20. Sexual Violence Against Adolescent Girls: Labeling It to Avoid Normalization.

    PubMed

    Barbara, Giussy; Collini, Federica; Cattaneo, Cristina; Facchin, Federica; Vercellini, Paolo; Chiappa, Laura; Kustermann, Alessandra

    2017-11-01

    Violence against women is a pervasive complex phenomenon that destroys women's feelings of love, trust, and self-esteem. In this commentary, we specifically focus on sexual violence against adolescent girls, whose impact is particularly harmful since it may lead to impaired mental health, social functioning, and neurodevelopment. Between 12% and 25% of adolescent girls throughout the world experience sexual violence, very often perpetrated by a family member or a friend. Moreover, for an alarming proportion of girls, the first sexual experience is coerced. In this article, we review the multiple negative effects of sexual violence against adolescent girls. We also report data derived from our practice in a public Italian referral Centre for Sexual and Domestic Violence (SVSeD) and address the importance of a multidisciplinary clinical approach with adolescent victims of sexual violence.

  1. Quality of Parent-Adolescent Conversations About Sex and Adolescent Sexual Behavior: An Observational Study.

    PubMed

    Rogers, Adam A; Ha, Thao; Stormshak, Elizabeth A; Dishion, Thomas J

    2015-08-01

    Studies suggest that the quality of parent-adolescent communication about sex uniquely predicts adolescent sexual behavior. Previous studies have relied predominantly on self-report data. Observational methods, which are not susceptible to self-report biases, may be useful in examining the associations between the quality of parent-adolescent communication about sex and adolescent sexual behavior more objectively. With a sample of adolescents (N = 55, 58% male, 44% white, Mage = 15.8) and their parents, we used hierarchical logistic regression analyses to examine the associations between the observed quality of parent-adolescent communication about dating and sex and the likelihood of adolescents' sexual intercourse. The quality of parent-adolescent communication about dating and sex predicted sexual behavior. Specifically, lecturing was associated with a higher likelihood of adolescents having had sexual intercourse. The quality of parent-adolescent communication about sex is a unique correlate of adolescent sexual behavior and warrants further investigation. Thus, it serves as a potential target of preventive interventions that aim to foster adolescent sexual health behaviors. Copyright © 2015 Society for Adolescent Health and Medicine. Published by Elsevier Inc. All rights reserved.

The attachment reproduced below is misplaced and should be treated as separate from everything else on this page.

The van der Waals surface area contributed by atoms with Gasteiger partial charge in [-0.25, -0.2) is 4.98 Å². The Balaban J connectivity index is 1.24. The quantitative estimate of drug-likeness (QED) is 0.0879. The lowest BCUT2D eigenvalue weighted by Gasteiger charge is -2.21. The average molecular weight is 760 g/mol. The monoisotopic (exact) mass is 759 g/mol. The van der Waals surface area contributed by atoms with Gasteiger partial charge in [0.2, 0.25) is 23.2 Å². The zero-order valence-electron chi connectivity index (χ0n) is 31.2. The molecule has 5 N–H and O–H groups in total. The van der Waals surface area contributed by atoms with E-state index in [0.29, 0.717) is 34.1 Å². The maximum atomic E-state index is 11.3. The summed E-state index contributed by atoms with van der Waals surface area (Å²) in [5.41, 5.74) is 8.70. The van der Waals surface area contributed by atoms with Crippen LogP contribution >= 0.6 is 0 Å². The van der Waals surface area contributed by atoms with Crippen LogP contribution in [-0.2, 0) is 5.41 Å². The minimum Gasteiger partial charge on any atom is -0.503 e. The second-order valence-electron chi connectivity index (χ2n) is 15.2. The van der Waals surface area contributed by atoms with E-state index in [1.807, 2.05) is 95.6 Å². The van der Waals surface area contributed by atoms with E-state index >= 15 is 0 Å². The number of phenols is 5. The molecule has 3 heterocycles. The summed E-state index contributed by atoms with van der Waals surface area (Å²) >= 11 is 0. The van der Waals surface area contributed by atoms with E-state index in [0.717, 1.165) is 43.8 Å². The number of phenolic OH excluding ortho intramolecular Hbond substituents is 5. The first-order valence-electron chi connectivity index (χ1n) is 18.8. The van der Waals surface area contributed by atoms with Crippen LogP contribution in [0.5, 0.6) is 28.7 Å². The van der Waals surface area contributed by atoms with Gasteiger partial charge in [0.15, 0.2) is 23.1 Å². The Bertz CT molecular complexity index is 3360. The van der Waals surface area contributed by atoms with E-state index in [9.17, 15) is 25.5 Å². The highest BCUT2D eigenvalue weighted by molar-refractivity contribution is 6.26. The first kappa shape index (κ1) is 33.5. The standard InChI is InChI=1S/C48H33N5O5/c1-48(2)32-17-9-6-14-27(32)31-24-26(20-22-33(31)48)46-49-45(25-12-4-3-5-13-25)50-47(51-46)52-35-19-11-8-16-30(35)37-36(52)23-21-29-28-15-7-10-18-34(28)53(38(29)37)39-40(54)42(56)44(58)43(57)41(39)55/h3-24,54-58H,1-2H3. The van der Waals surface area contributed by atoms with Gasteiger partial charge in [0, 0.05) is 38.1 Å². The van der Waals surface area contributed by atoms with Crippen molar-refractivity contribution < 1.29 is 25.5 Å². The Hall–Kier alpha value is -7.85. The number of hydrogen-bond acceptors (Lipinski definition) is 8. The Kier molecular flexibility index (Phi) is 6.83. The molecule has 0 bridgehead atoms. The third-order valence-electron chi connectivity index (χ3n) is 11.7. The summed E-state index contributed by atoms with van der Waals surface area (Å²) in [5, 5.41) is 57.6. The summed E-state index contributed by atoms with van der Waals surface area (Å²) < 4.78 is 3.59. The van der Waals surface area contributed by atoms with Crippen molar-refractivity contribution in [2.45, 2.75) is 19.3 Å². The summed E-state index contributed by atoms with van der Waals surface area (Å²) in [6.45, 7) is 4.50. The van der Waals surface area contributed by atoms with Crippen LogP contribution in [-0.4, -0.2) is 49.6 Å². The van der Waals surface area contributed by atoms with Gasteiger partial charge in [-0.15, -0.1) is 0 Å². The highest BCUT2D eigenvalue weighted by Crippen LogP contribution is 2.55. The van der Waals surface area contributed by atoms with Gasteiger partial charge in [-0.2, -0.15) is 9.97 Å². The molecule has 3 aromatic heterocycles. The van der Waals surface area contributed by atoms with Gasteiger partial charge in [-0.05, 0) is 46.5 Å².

2. Sisters’ and Girlfriends’ Sexual and Childbearing Behavior: Effects on Early Adolescent Girls’ Sexual Outcomes

    PubMed Central

    East, Patricia L.; Felice, Marianne E.; Morgan, Maria C.

    2013-01-01

    This study examined three key issues related to the effects of sisters’ and girlfriends’ sexual and childbearing behavior on early adolescent girls’ sexual outcomes. Subjects were 455 girls from predominantly minority racial backgrounds. Results indicated that number of sexually active girlfriends, number of sexually active sisters, and presence of an adolescent childbearing sister were positively associated with permissive sexual attitudes, positive intentions for future sexual activity, and a greater likelihood of being a nonvirgin. The strength of these relationships did not vary by race, but there was a greater presence of permissive social influences for African American girls than for nonblack girls. Results from multiple hierarchical regression analyses indicated that having both many sexually active girlfriends and an adolescent childbearing sister had particularly strong effects on permissive sexual attitudes and a nonvirgin status. PMID:24353349

  3. Characteristics of sexual violence against adolescent girls and adult women.

    PubMed

    Blake, Márcia de Toledo; Drezett, Jefferson; Vertamatti, Maria Auxiliadora; Adami, Fernando; Valenti, Vitor E; Paiva, Adriana Costa; Viana, Joseval Martins; Pedroso, Daniela; de Abreu, Luiz Carlos

    2014-01-22

    Sexual violence is considered a serious violation of human rights which affects mainly young women and adolescents. There is little information about the conditions under which sexual offences occur. We evaluated characteristics of sexual violence against adolescent girls and adult women. This is a quantitative, retrospective, descriptive study of sexual violence against adolescent girls and adult women. Analyses were carried out on data collected from 1118 women, 546 adolescents (10-19 years) and 572 adults (≥ 20 years), with a complaint of rape treated at Hospital Pérola Byington, São Paulo, between 1994 and 1999. The age limit of the adolescent sample met the World Health Organization's (WHO) criteria. We analyzed the type of sexual contact, degree of intimidation, perpetrator and activity of the victim during the approach. Crimes without penetration were five times more frequent in adolescents and use of threats of death or intimidation was common in both groups. Mental illness was more prevalent in adult victims and the majority of adolescent victims were aged <14 years. Uncle and stepfather perpetrators were more frequent among adolescents and partners or former intimate partners in adult women. In most cases the approach occurred in public places, although sex crimes at the perpetrator's residence were more frequent amongst adolescents. Although children and adolescents require the same intervention measures and legal protection, a considerable proportion of adolescent sex offenders can face conditions similar to those of adult women.